simulationsim‧u‧la‧tion /ˌsɪmjəˈleɪʃən/ ●○○AWL noun 🔊 🔊 [countable, uncountable]TDARTIFICIAL the activity of producing conditions which are similar to real ones, especially in order to test something, or the conditions that are produced 🔊 a computer simulation used to train airline pilotssimulation of 🔊 a simulation of a rainforest environment
Examples from the Corpus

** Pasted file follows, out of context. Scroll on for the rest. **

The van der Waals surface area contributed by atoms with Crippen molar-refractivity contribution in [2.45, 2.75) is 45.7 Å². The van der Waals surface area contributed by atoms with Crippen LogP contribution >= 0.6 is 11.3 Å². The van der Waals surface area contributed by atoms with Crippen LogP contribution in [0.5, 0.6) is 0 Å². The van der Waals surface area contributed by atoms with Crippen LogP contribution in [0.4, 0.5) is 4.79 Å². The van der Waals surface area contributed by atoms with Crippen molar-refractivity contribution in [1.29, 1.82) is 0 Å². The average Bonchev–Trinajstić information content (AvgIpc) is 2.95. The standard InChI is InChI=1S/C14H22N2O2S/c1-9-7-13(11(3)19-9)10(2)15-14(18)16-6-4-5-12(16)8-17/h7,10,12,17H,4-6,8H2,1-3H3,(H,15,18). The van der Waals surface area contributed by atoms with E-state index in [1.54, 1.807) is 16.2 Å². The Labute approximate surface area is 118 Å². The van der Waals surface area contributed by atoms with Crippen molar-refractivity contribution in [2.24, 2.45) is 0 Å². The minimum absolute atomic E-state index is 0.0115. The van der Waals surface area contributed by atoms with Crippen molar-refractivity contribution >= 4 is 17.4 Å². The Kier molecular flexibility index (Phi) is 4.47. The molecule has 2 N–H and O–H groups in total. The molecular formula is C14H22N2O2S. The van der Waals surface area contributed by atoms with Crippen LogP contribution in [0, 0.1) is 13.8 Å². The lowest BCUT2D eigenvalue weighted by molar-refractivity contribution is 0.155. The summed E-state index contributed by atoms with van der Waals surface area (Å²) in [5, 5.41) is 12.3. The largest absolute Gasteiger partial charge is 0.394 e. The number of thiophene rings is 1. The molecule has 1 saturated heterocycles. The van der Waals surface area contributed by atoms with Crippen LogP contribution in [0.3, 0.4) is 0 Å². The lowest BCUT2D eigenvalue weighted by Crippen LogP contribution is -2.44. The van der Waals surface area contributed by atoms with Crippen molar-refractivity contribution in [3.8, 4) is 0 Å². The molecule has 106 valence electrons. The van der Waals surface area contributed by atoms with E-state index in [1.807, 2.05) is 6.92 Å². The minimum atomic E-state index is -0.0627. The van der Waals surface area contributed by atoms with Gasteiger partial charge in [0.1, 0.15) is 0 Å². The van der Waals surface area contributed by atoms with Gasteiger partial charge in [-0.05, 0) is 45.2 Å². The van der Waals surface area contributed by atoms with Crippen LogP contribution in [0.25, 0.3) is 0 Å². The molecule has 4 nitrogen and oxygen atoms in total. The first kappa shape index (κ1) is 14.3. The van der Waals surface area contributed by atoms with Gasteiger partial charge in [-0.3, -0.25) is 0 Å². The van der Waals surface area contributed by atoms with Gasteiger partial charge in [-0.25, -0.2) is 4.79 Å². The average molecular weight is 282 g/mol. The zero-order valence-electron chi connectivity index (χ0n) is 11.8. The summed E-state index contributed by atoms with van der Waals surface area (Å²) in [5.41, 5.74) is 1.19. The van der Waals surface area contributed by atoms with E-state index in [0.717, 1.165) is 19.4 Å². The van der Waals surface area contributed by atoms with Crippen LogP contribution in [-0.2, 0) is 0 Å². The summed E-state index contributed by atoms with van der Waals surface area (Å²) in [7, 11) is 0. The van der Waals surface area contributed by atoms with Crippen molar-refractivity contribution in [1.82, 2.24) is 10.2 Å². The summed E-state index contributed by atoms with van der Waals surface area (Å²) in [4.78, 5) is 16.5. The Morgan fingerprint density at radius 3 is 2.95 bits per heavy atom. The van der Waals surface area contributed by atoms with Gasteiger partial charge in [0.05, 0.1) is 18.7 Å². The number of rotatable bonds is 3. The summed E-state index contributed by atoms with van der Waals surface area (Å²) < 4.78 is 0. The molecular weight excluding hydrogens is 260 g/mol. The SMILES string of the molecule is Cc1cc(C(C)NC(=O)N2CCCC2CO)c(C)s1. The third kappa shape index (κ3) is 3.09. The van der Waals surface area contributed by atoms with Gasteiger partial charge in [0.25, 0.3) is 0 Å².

simulation• Biomorphs should interact, in the computer, with a simulation of a hostileenvironment.• Paralleldistributedcomputingexcels in perception, visualization, and simulation.• There are simulation and arcademodes, manageroptions to arrange defenses and order lineups.• Pilotsreceiveadditional training by means of computer simulations.• Visitors also can try out flying without leaving the ground by taking a flightsimulationride.• Simplesimulations can be as effective for training purposes as more elaborate ones and can certainly be more cost effective.• Simple simulations of archaeological excavations like Dig are particularly useful.• Consequently, they have been run as softwaresimulations, often on supercomputers.• The diagrams are updated periodically during the course of the simulation.simulation of• Rescuecrews are participating in a simulation of a majortrafficaccident.From Longman Business Dictionarysimulationsim‧u‧la‧tion /ˌsɪmjəˈleɪʃən/ noun [countable, uncountable]an activity or situation that produces conditions which are not real, but have the appearance of being real, used especially for testing somethingA computer simulation allows project engineers to study in detail the manufacturing process operations at the factory site. —simulate verb [transitive]The Project Management Game simulates a design and build project on a compressed time scale. —simulator noun [countable]A new computer simulator has been designed to teach drivers how to handle a skid.